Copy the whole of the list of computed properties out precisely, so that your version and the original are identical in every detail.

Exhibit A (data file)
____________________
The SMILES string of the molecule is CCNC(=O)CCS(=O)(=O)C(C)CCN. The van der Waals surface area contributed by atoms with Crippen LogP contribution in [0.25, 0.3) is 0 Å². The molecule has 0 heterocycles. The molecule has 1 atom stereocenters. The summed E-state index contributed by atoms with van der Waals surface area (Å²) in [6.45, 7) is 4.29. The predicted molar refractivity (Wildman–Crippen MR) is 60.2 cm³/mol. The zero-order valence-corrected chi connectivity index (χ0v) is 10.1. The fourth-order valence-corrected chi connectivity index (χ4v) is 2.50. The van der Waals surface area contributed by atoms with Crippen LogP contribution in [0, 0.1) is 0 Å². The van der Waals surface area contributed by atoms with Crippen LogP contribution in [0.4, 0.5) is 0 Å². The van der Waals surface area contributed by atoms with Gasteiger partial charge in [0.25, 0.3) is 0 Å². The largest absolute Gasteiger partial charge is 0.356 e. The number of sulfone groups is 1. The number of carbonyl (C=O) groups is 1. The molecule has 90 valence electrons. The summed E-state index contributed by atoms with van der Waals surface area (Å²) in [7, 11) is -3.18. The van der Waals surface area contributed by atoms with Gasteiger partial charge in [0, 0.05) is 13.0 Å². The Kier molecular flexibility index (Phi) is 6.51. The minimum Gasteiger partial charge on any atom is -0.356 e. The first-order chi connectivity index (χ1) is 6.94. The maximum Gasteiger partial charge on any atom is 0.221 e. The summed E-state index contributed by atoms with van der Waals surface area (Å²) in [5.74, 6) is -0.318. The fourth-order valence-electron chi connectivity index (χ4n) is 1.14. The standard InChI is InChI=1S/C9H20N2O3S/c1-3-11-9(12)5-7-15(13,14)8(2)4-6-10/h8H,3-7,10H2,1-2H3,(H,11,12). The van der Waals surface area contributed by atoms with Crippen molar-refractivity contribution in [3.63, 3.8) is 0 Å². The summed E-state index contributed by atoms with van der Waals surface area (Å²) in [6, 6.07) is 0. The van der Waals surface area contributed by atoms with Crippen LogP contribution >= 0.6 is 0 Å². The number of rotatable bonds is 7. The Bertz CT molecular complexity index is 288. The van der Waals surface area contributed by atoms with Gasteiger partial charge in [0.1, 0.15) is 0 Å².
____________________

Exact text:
The SMILES string of the molecule is CCNC(=O)CCS(=O)(=O)C(C)CCN. The van der Waals surface area contributed by atoms with Crippen LogP contribution in [0.25, 0.3) is 0 Å². The molecule has 0 heterocycles. The molecule has 1 atom stereocenters. The summed E-state index contributed by atoms with van der Waals surface area (Å²) in [6.45, 7) is 4.29. The predicted molar refractivity (Wildman–Crippen MR) is 60.2 cm³/mol. The zero-order valence-corrected chi connectivity index (χ0v) is 10.1. The fourth-order valence-corrected chi connectivity index (χ4v) is 2.50. The van der Waals surface area contributed by atoms with Crippen LogP contribution in [0, 0.1) is 0 Å². The van der Waals surface area contributed by atoms with Crippen LogP contribution in [0.4, 0.5) is 0 Å². The van der Waals surface area contributed by atoms with Gasteiger partial charge in [0.25, 0.3) is 0 Å². The largest absolute Gasteiger partial charge is 0.356 e. The number of sulfone groups is 1. The number of carbonyl (C=O) groups is 1. The molecule has 90 valence electrons. The summed E-state index contributed by atoms with van der Waals surface area (Å²) in [7, 11) is -3.18. The van der Waals surface area contributed by atoms with Gasteiger partial charge in [0, 0.05) is 13.0 Å². The Kier molecular flexibility index (Phi) is 6.51. The minimum Gasteiger partial charge on any atom is -0.356 e. The first-order chi connectivity index (χ1) is 6.94. The maximum Gasteiger partial charge on any atom is 0.221 e. The summed E-state index contributed by atoms with van der Waals surface area (Å²) in [5.74, 6) is -0.318. The fourth-order valence-electron chi connectivity index (χ4n) is 1.14. The standard InChI is InChI=1S/C9H20N2O3S/c1-3-11-9(12)5-7-15(13,14)8(2)4-6-10/h8H,3-7,10H2,1-2H3,(H,11,12). The van der Waals surface area contributed by atoms with Crippen molar-refractivity contribution in [3.63, 3.8) is 0 Å². The summed E-state index contributed by atoms with van der Waals surface area (Å²) in [6, 6.07) is 0. The van der Waals surface area contributed by atoms with Crippen LogP contribution >= 0.6 is 0 Å². The number of rotatable bonds is 7. The Bertz CT molecular complexity index is 288. The van der Waals surface area contributed by atoms with Gasteiger partial charge in [0.1, 0.15) is 0 Å².